Amsterdam’s energy problem |
In Amsterdam’s city centre, packed with monuments and protected buildings, there is little space for clean energy infrastructure. Solar panels and other visible interventions are not permitted on historic buildings. Other infrastructure necessary for the transition, such as electricity substations and transformers, are too big to fit in the narrow and dense urban plan.
Aesthetic concerns play a role in much of the wider metropolitan area, too. The IJmeer lake and on-land ‘buffer’ zones, are used for recreation or transport. Many feel that current visions of clean energy infrastructure development in these areas will make them less attractive or useful for other needs of urban dwellers.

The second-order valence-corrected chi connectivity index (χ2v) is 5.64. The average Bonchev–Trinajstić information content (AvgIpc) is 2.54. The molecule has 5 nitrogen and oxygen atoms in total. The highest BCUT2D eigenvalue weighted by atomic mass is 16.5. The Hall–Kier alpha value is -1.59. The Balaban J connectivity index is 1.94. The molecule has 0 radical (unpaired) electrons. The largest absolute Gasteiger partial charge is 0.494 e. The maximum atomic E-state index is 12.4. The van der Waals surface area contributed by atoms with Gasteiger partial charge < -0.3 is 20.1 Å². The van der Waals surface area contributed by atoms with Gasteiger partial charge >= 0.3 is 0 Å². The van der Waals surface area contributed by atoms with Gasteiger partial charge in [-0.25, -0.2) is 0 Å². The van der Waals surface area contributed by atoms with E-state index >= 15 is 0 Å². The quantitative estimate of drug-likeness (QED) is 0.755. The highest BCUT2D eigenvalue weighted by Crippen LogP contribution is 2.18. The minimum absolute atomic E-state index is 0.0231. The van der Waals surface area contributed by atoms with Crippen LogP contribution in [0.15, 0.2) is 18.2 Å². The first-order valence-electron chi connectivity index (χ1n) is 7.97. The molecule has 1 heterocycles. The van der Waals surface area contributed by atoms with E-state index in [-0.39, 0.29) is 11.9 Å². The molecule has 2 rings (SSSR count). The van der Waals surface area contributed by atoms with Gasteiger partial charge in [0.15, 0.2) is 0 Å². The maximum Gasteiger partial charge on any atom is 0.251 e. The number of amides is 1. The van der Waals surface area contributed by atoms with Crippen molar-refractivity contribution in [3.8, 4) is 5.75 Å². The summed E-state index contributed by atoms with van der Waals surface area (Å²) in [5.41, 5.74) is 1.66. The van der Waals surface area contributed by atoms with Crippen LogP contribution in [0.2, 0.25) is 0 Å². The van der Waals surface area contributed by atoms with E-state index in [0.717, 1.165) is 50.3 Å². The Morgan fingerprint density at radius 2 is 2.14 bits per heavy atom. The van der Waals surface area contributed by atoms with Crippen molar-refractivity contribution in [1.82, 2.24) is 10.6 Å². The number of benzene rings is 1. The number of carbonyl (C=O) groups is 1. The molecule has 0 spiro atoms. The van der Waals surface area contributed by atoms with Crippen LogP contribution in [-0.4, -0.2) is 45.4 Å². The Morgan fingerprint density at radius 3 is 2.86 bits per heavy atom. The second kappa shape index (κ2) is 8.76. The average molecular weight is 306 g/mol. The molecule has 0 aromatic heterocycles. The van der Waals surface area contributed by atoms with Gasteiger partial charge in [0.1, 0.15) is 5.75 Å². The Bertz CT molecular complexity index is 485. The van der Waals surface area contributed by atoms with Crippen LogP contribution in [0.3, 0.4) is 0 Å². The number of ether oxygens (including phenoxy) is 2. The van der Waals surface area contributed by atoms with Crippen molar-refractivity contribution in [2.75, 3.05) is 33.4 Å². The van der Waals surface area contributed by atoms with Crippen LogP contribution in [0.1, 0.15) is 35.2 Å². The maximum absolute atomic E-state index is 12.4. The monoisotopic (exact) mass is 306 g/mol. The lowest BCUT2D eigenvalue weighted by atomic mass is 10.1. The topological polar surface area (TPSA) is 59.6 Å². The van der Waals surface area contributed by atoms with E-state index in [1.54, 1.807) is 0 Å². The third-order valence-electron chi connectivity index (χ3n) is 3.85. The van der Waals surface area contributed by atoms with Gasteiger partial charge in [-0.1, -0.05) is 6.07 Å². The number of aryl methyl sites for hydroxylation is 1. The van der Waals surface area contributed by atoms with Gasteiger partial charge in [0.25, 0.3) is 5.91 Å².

There is not enough space on land nor water to meet the electricity demands for the future of the region through renewable sources. Experts call for an integrative spatial approach whereby clean energy demand is reconciled with other pressing urban needs, such as housing and preservation of cultural heritage and natural landscapes.
How can we embed clean energy in the Amsterdam landscape?
WHERE DESIGN CAN MAKE A DIFFERENCE
“Precisely because we are sharing public space with more and more people in Amsterdam, it must be green and healthy… Entrepreneurship, technology, and creativity make it accessible; participation and customisation make it feasible; solidarity makes it affordable for everyone.”
Amsterdam Coalition Agreement, May 2018
Find out more and download the city briefing below for background information, suggestions on where design can make a difference, impact areas and inspiring examples.Download the Amsterdam City briefing